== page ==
Hochschule Geisenheim University and Université de Bordeaux Establish German-French Graduate School

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Focus of the collaboration will be the consequences of climate change on the agriculture of special crops; wine, fruits and vegetables.

With the establishment of a German-French graduate school “Climate change impact on the sustainability of special crops and their products”, Hochschule Geisenheim University and the Université de Bordeaux, together with their Australian associated partners (University of Adelaide and Australian Wine Research Institute), are sharing their expertise on an important current issue. The participating institutes have been working together on viticultural and enological projects in the BAG Alliance (Bordeaux-Adelaide-Geisenheim) since 2010, and the establishment of this graduate school shows the success of the existing initiative while further strengthening the collaboration.

The graduate school will be funded by the German-French University (DFH-UFA) beginning on January 1, 2018. The search for suitable candidates has already begun.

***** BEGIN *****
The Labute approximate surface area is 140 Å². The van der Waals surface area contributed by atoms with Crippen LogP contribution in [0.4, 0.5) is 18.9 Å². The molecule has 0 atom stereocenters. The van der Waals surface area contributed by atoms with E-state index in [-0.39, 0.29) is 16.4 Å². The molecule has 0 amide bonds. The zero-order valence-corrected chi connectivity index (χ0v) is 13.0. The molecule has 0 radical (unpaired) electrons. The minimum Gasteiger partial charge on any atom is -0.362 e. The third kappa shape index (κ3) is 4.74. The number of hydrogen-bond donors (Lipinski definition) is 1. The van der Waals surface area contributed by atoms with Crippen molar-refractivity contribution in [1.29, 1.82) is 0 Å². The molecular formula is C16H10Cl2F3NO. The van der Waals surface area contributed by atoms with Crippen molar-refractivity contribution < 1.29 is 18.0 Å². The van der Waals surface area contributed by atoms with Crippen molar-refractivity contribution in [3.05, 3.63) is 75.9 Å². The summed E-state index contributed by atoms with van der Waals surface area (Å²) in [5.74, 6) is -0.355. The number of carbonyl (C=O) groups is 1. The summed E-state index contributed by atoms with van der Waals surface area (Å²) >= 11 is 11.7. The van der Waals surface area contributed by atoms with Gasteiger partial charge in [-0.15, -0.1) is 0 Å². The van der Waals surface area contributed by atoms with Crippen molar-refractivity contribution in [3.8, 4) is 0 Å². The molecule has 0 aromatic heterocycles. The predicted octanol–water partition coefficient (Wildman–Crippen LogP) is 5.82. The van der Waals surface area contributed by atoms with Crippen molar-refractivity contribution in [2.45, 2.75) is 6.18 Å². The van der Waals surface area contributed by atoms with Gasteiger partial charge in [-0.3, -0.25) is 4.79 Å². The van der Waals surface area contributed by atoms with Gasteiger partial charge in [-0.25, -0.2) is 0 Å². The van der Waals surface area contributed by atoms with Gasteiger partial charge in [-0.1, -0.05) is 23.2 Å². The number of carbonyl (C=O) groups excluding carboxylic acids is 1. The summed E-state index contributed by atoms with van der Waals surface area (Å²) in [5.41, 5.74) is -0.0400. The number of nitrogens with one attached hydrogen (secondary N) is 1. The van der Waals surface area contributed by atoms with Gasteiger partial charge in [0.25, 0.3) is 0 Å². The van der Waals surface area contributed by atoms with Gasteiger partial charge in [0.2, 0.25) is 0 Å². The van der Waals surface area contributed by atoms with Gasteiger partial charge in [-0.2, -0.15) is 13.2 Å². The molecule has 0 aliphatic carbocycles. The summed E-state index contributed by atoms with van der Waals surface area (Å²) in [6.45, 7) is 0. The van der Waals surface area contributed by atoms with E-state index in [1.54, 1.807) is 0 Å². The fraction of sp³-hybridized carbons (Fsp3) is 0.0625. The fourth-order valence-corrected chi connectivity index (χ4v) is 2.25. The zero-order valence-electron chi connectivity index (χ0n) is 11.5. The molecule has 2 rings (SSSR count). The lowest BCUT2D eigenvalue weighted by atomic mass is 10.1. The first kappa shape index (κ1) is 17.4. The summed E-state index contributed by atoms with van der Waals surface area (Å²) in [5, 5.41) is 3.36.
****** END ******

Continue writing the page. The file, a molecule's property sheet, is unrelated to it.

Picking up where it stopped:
„Climate change and food security are among the most urgent topics in our time that can only be addressed globally. The link between Bordeaux, Geisenheim and Adelaide is ideally suited to address these diverse questions and interactions in an interdisciplinary manner in three different climatic regions and two hemispheres. Thanks to different competences within the individual partners, we can create unique synergies”, says Prof. Dr. Hans Reiner Schultz, president of Hochschule Geisenheim University.

“It is crucial that our PhD students get a thorough education based on scientific evidence and innovation, so they can tackle problems not only in science but also in society and business settings. We are grateful to DFH for funding such an interconnected project” adds Prof. Dr. Alain Blanchard, Director of the Institut des Sciences de la Vigne et du Vin at the Université de Bordeaux.

The German-French graduate school will start admitting one PhD student per year and main partner beginning in 2018. These students will do a so called co-tutelle PhD thesis in Bordeaux and Geisenheim and will spend about half of their time in both places. If the subject matter calls for it, they will carry out part of their research in Adelaide. In addition, the young scientists will have the opportunity to establish networks with each other and external specialists. The PhD is awarded by the Université de Bordeaux and Hochschule Geisenheim University. Funding through the DFH includes mobility allowances for students during their time abroad, funding of guest lectures at the respective partner site and the organization of subject specific workshops.

Kategorien: HOCHSCHULE, Kommunikation und Hochschulbeziehungen, Nachrichten